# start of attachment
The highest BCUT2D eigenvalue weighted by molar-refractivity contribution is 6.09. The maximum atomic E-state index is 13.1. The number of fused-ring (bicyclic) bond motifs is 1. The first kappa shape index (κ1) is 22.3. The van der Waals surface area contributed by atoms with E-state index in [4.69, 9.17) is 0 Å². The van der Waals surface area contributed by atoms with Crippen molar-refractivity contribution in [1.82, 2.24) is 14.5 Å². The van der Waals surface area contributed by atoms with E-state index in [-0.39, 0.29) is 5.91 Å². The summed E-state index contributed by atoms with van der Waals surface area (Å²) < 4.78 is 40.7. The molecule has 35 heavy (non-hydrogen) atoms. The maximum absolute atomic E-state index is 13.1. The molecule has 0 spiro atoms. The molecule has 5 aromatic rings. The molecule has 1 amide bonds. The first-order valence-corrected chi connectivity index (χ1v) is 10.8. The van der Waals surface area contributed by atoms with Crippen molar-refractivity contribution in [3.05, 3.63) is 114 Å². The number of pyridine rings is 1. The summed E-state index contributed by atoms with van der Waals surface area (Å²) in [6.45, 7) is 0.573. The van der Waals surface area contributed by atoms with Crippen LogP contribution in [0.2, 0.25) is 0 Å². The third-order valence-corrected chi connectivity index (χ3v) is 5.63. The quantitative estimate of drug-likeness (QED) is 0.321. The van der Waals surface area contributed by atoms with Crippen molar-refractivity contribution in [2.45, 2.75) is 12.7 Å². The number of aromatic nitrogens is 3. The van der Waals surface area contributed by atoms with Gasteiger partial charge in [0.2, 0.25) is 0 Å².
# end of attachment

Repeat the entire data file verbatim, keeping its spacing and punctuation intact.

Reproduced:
The highest BCUT2D eigenvalue weighted by molar-refractivity contribution is 6.09. The maximum atomic E-state index is 13.1. The number of fused-ring (bicyclic) bond motifs is 1. The first kappa shape index (κ1) is 22.3. The van der Waals surface area contributed by atoms with E-state index in [4.69, 9.17) is 0 Å². The van der Waals surface area contributed by atoms with Crippen molar-refractivity contribution in [1.82, 2.24) is 14.5 Å². The van der Waals surface area contributed by atoms with E-state index in [-0.39, 0.29) is 5.91 Å². The summed E-state index contributed by atoms with van der Waals surface area (Å²) < 4.78 is 40.7. The molecule has 35 heavy (non-hydrogen) atoms. The maximum absolute atomic E-state index is 13.1. The molecule has 0 spiro atoms. The molecule has 5 aromatic rings. The molecule has 1 amide bonds. The first-order valence-corrected chi connectivity index (χ1v) is 10.8. The van der Waals surface area contributed by atoms with Crippen molar-refractivity contribution in [3.05, 3.63) is 114 Å². The number of pyridine rings is 1. The summed E-state index contributed by atoms with van der Waals surface area (Å²) in [6.45, 7) is 0.573. The van der Waals surface area contributed by atoms with Crippen LogP contribution in [0.2, 0.25) is 0 Å². The third-order valence-corrected chi connectivity index (χ3v) is 5.63. The quantitative estimate of drug-likeness (QED) is 0.321. The van der Waals surface area contributed by atoms with Crippen molar-refractivity contribution in [2.45, 2.75) is 12.7 Å². The number of aromatic nitrogens is 3. The van der Waals surface area contributed by atoms with Gasteiger partial charge in [0.2, 0.25) is 0 Å².